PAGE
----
The Washington Post on Thursday said arms and ammunition had been sent to the Somalia government in a move signalling that President Obama’s administration wanted to thwart the hardliners. “It’s confirmed. They received approval from the UN Security Council,” an international security source said.

While there is a UN arms embargo on Somalia, the source said the Security Council had agreed to a waiver procedure for the new weapons and ammunition.

Another foreign security source said arms had come into Somalia for the government via Uganda, which provides half the 4,300 African Union troops protecting key sites in Mogadishu.

Reported by Dominic Wabala, Kenneth Ogosia, Oliver Mathenge, Abdullahi Jama and Reuters

3,602 Posts
Discussion Starter · #8 ·
Nomad Palace Hotel

Is a deluxe hotel, redefines luxury with excellent standards.It is located on one acre piece of land along Kismayu road in Garissa, the largest town in Northern Kenya and one of the fastest growing municipalities in the country.This is a prime location about two hundred meters from the River Tana and within the vicinity of most government securities agencies.It is also a walking distance to the town's main shopping area, the bus terminus and the airstip. It is ideal for the business traveler, conferences and workshops as well as families visiting the region.

Premium Member
33,702 Posts
Even with the obvious population decline in Southern Somalia since the start of the war, I believe that cities like Kismaayo, Jamaame, and Marka have larger populations than Garissa, so it can't be the biggest town between Nairobi and Mogadishu by a long shot.

Still, good stuff, hope for more updates!

3,602 Posts
Discussion Starter · #12 ·
Even with the obvious population decline in Southern Somalia since the start of the war, I believe that cities like Kismaayo, Jamaame, and Marka have larger populations than Garissa, so it can't be the biggest town between Nairobi and Mogadishu by a long shot.

Still, good stuff, hope for more updates!
Thanks Xusein for the Infor:
My Title should read; Garissa:- Important Town Between Nairobi & Mogadishu | Kenya | City Gallery

The Region

If Iam to draw a somewhat straight line between Nairobi and Mogadishu these are the town that we come accross.

Nairobi, Thika, Garissa(Kenya), Kismayo, Buaale, Merca, Mogadishu (Somalia).

Details (Wikipaedia*)
Thika: Thika is a market town in Central Province, Kenya, lying on the A2 road 40 km north east of Nairobi, and on the Thika River. Thika has a population of 88,265 (1999 census)[ and is growing rapidly, as is the entire greater Nairobi area. The elevation of Thika is 1531 meters (5026 feet) in altitude.

Garissa: The population of Garissa district for 2003 is projected at 368,593 persons (excluding the 130,000 refugee population), with an urban population of 92,032. Of the total population, 25% lives in Garissa town, which acts as a safety net for those who lost their livestock during drought and seek part-time jobs to sustain their livelihood.

These poor urbanites used to be able to find a safety net in the cattle market, the major employer. The district depends on the market more than any other district in the northeastern province. Up to 3,000 head of cattle with an average price of 8,000 KSh change hands every Wednesday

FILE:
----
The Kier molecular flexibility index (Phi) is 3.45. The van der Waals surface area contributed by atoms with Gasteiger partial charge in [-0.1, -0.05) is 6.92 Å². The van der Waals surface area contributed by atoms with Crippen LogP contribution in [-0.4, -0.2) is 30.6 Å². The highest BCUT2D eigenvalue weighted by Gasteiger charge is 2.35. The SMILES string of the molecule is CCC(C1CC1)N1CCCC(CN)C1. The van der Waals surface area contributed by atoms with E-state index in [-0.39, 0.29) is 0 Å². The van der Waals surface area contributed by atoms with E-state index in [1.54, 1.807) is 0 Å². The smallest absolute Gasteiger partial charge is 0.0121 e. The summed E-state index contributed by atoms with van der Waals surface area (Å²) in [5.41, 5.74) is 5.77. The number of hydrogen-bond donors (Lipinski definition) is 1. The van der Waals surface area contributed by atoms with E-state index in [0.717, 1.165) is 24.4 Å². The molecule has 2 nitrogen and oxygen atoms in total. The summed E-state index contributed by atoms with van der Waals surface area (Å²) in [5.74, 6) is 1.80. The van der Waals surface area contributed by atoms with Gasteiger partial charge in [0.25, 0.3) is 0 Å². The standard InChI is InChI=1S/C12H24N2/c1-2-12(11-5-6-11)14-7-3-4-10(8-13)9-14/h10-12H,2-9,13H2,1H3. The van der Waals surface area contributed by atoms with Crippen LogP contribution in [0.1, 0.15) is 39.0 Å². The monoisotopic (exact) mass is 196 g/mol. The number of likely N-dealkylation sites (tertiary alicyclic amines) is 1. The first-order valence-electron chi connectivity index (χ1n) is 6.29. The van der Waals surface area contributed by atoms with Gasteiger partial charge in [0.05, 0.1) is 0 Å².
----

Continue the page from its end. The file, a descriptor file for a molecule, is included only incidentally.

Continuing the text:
in Garissa cattle market.

Kismayo: Kismayo or Kismayu is a port city in the Jubbada Hoose region of Somalia and is the country's third largest city (after Mogadishu and Hargeisa.) It is situated 328 miles (528 km) southwest of Mogadishu, near the mouth of the Jubba River, where that river flows into the Indian Ocean. As of 2008, the population is calculated to be around 70,000. As of 1993, the population was estimated at 170,000, Kismayu's estimated population in 2002 was 201,000.
Infor: Wikipaedia

Buaale: Bu'aale is the capital town of Jubbada Dhexe, in southern Somalia in the Jubba River valley. It is situated in Middle Juba, or Jubbada Dhexe. (juuh-bad-duhh-theh-heh).
Infor: Wikipaedia

Merca: Merca (Somali: Marka, Arabic: مركا‎) is a port city in southern Somalia on the Indian Ocean. It is the main city in the Lower Shabele region and is located approximately 70 km (45 miles) southwest of the capital Mogadishu. Population estimated at 350,000.
Infor: Wikipaedia

3,602 Posts
Discussion Starter · #14 ·
Garissa and Environs

The Garissa Community Giraffe sanctuary (GCGS)


Category: conservation issues | Date: Feb 26 2009 | By: giraffesanctuary

The Garissa Community Giraffe sanctuary (GCGS) falls within the immediate sub urban environment of Garissa Town bordering the dry dusty Bour-Algi village. The Village located 3 KM south of Garissa Town, found itself, in the early 1990s, at the centre of a surprising influx of giraffes. These were internally displaced and migrants giraffes from the border areas, that run for safety following the collapse of the republic of Somalia. With exceptional reception, more giraffe continued to arrive from far areas of Garissa district and Somalia where poaching was still rampant. Initially 30 individuals arrived and in less than 4 years, the Giraffe population in the Sanctuary had increased to over 300 individuals.

Currently, the giraffes are the most visible beneficiaries of the tolerance of local people becoming so habituated to a human presence they could be seen browsing from the tops of the abundant Acacia tortilis that dot the area. The giraffes move freely within human settlement, or stoop to drink from close to where the local women are drawing water. Villagers came to view these giraffes –now nearly 400 of them, treating them with respect as fellow members of the community. Many tourists particularly UN and the strong NGO work force in the area flock the area occasionally, dumbfounded by extraordinary acquaintance of trust that seems to have developed between these giraffes and the locals.